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Check the cross cables in the transformer

Check the cross cables in the transformer

Check the cross cables in the transformer

if i have a transformer 22/0.4 kv and at the 0.4 side i have 4 cable per phase
the cable from the transformer 0.4 kv side go to the main cabinet and connect there to the bus bar r,s,t,n
there is a test that i can check If there is cross-linking on cables without disconnect the cable and check continuity?


RE: Check the cross cables in the transformer

If you can safely isolate the HV side and LV side, and have a controllable voltage source like a 110 VAC adjustable test set used for protection testing, you may be able to inject low voltage across one phase at a time.
Connect the source to r & s phases and have meters monitoring test set output current and voltage. Slowly raise the voltage and monitor current. If any cables are cross connected, there will be current flow but no voltage. If everything is clear, the voltage will increase as the test set supplies the transformer excitation current. Lower the test output to zero and try on other phases.

No need to go to a very high voltage, 5-10 Volts might be enough. (There is a possibility of false results if the cables are long enough that the V drop through the cables is 5 volts).

This test requires safety awareness by the testing personnel. High voltages could be present on the other terminals.

We have found phase to phase bus duct faults on the secondary of transformers this way. A straight ohmmeter or other insulation resistance test can't identify the short because the transformer winding is essentially shorting the phases together and you read zero ohms on a good system.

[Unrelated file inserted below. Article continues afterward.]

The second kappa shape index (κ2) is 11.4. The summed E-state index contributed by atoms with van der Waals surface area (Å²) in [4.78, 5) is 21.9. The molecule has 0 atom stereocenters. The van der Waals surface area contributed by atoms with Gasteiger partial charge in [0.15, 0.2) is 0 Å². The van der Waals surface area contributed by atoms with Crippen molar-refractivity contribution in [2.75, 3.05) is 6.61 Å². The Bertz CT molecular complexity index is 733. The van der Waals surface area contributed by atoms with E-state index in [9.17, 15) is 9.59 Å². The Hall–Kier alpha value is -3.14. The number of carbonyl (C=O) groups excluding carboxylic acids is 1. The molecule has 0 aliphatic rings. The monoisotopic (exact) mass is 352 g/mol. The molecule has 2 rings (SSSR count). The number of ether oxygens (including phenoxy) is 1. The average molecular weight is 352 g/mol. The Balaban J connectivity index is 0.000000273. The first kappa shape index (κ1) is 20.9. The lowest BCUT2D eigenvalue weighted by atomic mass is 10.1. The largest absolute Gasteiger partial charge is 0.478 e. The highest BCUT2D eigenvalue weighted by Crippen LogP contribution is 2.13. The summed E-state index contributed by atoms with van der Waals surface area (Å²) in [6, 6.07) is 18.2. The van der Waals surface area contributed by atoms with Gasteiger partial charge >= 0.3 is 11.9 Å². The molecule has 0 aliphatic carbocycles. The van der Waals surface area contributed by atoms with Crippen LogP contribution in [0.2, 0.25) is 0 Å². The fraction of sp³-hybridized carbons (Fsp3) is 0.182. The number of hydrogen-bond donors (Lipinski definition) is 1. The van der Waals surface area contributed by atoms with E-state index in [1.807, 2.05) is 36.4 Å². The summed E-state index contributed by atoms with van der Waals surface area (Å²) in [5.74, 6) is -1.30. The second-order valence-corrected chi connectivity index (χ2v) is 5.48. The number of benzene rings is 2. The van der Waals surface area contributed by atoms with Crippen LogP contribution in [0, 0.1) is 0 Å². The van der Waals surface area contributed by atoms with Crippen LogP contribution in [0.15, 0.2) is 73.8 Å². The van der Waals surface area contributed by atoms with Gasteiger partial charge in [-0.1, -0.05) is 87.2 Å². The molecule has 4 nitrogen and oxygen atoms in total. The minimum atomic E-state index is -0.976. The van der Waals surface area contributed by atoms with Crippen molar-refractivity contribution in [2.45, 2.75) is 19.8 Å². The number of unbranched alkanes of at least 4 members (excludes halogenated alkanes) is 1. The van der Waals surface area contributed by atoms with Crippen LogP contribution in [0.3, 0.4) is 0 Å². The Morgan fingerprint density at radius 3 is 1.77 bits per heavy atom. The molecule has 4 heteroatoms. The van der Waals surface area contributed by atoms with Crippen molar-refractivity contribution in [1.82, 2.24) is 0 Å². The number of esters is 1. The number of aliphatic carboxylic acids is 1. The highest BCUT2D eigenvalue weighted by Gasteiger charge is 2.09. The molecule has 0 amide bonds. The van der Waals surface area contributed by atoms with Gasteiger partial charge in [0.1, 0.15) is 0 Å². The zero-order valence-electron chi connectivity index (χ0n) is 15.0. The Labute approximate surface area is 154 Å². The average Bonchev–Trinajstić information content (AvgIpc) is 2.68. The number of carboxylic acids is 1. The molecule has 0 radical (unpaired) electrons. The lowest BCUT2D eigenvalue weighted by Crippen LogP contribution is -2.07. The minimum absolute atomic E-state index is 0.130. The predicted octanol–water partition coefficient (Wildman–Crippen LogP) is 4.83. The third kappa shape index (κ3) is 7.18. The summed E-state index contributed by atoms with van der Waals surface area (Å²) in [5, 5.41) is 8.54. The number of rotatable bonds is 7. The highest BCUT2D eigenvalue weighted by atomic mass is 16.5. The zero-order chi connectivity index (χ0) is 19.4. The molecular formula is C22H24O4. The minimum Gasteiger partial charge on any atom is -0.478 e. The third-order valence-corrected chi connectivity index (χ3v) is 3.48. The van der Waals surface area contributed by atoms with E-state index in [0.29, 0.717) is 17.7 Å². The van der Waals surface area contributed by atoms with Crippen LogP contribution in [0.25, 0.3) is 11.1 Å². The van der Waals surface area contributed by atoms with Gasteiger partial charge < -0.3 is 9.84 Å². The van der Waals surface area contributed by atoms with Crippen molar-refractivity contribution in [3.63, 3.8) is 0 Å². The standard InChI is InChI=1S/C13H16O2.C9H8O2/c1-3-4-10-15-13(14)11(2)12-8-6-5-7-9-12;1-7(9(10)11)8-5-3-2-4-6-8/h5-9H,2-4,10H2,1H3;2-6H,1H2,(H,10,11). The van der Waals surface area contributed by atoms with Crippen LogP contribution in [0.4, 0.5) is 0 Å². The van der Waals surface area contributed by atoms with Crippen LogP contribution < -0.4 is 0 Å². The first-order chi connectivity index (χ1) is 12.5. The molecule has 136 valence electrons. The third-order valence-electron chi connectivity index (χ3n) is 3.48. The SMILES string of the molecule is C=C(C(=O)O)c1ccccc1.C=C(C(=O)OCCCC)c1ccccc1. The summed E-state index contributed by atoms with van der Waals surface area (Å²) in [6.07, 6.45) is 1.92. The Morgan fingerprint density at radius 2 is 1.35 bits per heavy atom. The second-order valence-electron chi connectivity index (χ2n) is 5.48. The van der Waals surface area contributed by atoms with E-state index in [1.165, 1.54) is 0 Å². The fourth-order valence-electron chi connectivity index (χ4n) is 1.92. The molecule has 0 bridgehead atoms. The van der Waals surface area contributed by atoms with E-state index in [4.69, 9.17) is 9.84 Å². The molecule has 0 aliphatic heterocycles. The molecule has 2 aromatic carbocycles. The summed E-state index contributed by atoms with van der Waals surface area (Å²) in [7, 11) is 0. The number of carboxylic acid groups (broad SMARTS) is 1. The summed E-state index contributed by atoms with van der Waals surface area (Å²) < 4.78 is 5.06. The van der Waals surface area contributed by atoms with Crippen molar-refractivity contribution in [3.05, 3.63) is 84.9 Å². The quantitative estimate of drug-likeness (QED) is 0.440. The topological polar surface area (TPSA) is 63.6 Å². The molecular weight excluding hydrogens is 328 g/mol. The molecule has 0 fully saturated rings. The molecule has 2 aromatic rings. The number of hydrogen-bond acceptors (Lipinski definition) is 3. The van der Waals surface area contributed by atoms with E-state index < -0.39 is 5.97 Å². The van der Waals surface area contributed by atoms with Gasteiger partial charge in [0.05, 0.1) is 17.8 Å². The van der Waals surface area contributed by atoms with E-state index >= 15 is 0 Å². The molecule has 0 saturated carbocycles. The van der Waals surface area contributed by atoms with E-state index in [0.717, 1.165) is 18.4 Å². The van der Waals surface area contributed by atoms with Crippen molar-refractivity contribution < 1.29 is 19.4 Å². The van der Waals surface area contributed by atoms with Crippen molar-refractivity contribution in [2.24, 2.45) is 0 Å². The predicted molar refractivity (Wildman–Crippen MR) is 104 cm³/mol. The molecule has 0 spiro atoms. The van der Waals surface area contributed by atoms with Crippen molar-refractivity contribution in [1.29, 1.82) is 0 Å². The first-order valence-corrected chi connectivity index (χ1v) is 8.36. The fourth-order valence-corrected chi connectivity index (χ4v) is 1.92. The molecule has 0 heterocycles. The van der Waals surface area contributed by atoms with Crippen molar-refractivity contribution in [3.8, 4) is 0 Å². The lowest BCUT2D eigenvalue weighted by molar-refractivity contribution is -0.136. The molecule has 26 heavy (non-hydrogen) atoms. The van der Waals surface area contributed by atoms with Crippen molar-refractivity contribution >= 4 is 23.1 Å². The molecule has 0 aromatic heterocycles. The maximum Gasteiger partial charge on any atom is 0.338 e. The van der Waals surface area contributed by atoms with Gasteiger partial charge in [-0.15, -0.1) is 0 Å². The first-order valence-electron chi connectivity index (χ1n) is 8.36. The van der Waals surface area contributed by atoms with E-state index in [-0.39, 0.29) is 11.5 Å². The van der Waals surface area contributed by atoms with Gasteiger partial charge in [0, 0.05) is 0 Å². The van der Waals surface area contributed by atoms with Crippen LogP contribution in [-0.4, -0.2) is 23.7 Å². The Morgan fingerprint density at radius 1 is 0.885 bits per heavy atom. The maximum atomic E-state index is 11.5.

We did this after a bus to transformer connection blew up when energized. Transformer and bus duct test results were good prior to energization, but the tests were done prior to connecting the flexible braids between the bus and the transformer bushings. Improper installation of copper shielding tape on the bolted connections shorted the phases. A good NETA technician showed us how to check for phase-phase faults using this voltage injection method.

RE: Check the cross cables in the transformer

Similar to rcwilson's experience:
Called in to verify the connections of multiple cables from a transformer before the final connection to bus.
The transformer terminal box was cramped and many of the faint phase markings on the cables had been wiped off.
We used an extension cord, a clamp-on ammeter and an electric kettle.
We shorted the high voltage bushings, just in case.
We connected one of the lv terminals to ground at the transformer end. We connected 120 Volts in series with the electric kettle (About 1200 watts) and connected the 120 Volts to each cable in turn. In the transformer terminal box we were able to identified the current carrying cable with a clamp-on ammeter and verify that it was connected to the proper phase.
The test was quick and easy and easy to understand by the customers people.
Our firm got some nice follow-up work as a direct result of the good impression that the test made on the owners electrical people.

A previous contractor doing a similar transformer install crossed the cables. When the plant electrical super closed the old oil circuit breaker, it blew all of the oil out of the breaker all over the switch room. They shared this story with me after I had verified the connections and put their minds at ease about the connections.
"Why not the best?"
Jimmy Carter

RE: Check the cross cables in the transformer

Meggering phase to ground should work. Just open the main breaker.
Megger A phase while grounding B and C.
Megger B phase while grounding C and A.
Megger C phase while grounding A and B.
A zero reading will indicate a cable is not on the phase it should be.

RE: Check the cross cables in the transformer

Sorry Uncle Bob.
The winding resistance on the low voltage side of a large transformer is so low that all cables are effectively shorted together by the transformer windings.
As rcwilson points out, the voltage drop in the cables may be more than the voltage drop across a winding. Resistance tests are so low as to meaningless.
The best way to test is to inject a current and monitor the current.
In some installations such as bus ducts where it is not possible to clamp an Amprobe around a conductor, rcwilson's test may be the best way to go.
With cables that are easily clamped with an Amprobe, my suggestion may be easier.

"Why not the best?"
Jimmy Carter

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